One of Boston's 26 neighborhoods, Brighton attracts residents with its serene yet dynamic atmosphere. Brighton is located in the northwest corner of Boston, on the Charles River, and is considered one of Boston's quieter neighborhoods. It's home to a diverse population, including young professionals, families, and graduate students from the nearby Boston University and Boston College.
The History of Brighton
The area where Brighton now exists was originally settled by Europeans in 1630, initially included as part of Watertown. The English established a permanent settlement there, founding the city of Cambridge. Brighton was initially called Little Cambridge, a name that lasted until it seceded from Cambridge in 1807 and was annexed by Boston. At that point, the settlement was renamed Brighton, and it earned the title of one of Boston's official neighborhoods in 1874.
Brighton has been on the map in one way or another for nearly 400 years and witness to many historic events. The Brighton Cattle Market was first established in 1776 to supply food to George Washington's army during the American Revolution. This led to Brighton's status as a hub for cattle and slaughter trade, which lasted well into the 20th century.
Living in Brighton
The Brighton neighborhood has plenty to offer and maintains its own distinct personality within the larger city of Boston. For shopping and entertainment, you can visit the stretch of Washington Street between Brighton Center and Oak Square, where there are ethnic grocery stores and restaurants, bakeries, neighborhood pubs, and small businesses. Locals also have a favorite walking trail along the shoreline of the Chestnut Hill Reservoir, which provides a scenic view that feels worlds away from the busy city.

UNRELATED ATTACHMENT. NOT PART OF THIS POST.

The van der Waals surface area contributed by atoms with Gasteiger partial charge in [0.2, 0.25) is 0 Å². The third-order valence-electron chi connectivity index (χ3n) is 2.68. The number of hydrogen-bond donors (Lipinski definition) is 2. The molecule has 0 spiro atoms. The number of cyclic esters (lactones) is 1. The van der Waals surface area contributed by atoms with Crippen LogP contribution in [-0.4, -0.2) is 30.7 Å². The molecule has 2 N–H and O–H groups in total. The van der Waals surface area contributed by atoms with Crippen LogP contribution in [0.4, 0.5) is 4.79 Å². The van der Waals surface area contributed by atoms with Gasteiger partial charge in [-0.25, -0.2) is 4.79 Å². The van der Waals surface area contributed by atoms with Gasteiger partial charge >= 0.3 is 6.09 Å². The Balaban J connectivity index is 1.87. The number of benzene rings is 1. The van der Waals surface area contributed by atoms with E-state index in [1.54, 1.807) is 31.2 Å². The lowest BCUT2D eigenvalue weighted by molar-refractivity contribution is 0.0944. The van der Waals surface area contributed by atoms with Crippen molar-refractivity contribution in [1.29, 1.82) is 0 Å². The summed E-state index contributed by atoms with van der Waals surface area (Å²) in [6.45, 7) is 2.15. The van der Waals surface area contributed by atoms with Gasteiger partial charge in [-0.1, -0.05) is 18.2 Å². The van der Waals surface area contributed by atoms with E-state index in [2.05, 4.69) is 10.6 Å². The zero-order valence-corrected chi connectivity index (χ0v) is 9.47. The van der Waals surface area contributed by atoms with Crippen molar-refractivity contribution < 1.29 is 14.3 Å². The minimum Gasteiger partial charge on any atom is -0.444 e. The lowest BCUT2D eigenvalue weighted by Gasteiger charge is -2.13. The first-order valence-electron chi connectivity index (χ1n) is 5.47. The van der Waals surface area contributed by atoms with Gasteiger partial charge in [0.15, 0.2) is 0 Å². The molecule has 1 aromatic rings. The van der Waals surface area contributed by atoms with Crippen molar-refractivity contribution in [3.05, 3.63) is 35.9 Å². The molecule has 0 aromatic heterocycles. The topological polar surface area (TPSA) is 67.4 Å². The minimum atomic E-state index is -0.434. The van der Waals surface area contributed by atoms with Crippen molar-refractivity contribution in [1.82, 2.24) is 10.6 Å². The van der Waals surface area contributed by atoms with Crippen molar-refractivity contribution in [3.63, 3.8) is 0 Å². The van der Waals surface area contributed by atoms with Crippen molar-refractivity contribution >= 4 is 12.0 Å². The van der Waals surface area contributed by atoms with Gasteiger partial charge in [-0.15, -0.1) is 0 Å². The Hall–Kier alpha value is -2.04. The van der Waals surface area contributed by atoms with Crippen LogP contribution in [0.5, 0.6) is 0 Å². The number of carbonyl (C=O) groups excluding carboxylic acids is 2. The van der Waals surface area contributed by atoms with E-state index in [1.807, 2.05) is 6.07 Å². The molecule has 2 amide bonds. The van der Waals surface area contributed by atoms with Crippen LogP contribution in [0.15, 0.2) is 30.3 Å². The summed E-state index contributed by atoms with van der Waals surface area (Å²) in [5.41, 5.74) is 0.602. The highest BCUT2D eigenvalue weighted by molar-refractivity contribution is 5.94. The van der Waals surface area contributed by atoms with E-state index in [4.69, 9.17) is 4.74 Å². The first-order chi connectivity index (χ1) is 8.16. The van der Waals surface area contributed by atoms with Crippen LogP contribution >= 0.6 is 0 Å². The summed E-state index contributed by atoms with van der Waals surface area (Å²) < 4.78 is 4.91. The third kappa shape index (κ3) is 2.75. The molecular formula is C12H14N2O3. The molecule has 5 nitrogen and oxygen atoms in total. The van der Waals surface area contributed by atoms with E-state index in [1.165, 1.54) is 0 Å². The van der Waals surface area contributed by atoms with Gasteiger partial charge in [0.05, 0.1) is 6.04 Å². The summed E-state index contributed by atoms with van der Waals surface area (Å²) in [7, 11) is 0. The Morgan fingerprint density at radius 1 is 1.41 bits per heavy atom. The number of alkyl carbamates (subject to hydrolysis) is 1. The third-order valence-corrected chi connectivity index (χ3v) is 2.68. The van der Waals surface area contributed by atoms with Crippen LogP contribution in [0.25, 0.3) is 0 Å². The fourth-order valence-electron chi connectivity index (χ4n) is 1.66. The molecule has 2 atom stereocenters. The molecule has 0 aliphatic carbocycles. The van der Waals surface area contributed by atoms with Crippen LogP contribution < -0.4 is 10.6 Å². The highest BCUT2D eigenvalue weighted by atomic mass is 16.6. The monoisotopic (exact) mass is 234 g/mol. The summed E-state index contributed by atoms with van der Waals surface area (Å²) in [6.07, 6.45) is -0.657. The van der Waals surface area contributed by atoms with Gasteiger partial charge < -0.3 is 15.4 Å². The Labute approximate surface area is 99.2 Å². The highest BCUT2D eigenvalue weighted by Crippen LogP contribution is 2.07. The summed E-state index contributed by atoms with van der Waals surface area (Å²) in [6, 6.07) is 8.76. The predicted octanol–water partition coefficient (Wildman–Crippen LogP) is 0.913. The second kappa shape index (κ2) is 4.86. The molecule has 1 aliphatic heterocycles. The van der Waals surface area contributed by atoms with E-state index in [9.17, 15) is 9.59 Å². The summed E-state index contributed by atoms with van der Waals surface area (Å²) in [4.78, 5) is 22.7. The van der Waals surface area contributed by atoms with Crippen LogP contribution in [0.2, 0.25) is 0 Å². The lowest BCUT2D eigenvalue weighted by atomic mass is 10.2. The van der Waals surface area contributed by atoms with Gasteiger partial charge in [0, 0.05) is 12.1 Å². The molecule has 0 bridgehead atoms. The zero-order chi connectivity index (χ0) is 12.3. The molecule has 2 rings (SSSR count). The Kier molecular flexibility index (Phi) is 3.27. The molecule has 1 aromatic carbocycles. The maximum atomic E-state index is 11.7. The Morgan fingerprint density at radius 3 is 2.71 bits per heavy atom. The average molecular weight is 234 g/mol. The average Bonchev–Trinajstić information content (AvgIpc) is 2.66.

Much of Brighton is made up of multi-family homes and condominiums, which adds to the tight-knit sense of community. Like much of Boston, Brighton is home to a diverse population, which is evident in its vibrant events, restaurants and shops.
Brighton's schools are part of the larger Boston Public Schools district. There are several private schools in Brighton as well, including an international college prep campus and a few parochial schools.
Portions of Boston College are within Brighton's boundaries, as are the Everett Institute and Saint John's Seminary.
Resources for Moving to Brighton
Here's some helpful information for planning your move to Brighton:
Utilities: The Boston Water and Sewer Commission oversees all residential water and sewer services. Eversource is the primary energy utility company in the area.
Garbage and Recycling: Your trash and recyclables will be collected on a regular basis. To determine your pick-up schedule, you'll need to look up your address on the city website.
Transportation: Boston as a whole is very pedestrian-friendly, but also offers easily accessible public transit options. The Massachusetts Bay Transportation Authority (nicknamed "the T") operates bus, subway, trolley car and boat service throughout the city.
Moving Day: Be aware that the city requires you to reserve a spot for your moving truck, so as to avoid blocking traffic and residential parking. You can reserve your spot online.
Pets: All dogs must be licensed in Boston, which includes the Brighton neighborhood.
Parking: The city of Boston requires vehicle owners to have a neighborhood-specific resident parking permit.
A large portion of homes in Brighton are either multi-family houses or condominiums, which is not uncommon for large East Coast cities like Boston. Brighton is one of the more affordable neighborhoods in the greater Boston area. Even so, single-family homes can easily cost over a million dollars, which is why many Brighton locals rent rather than buy.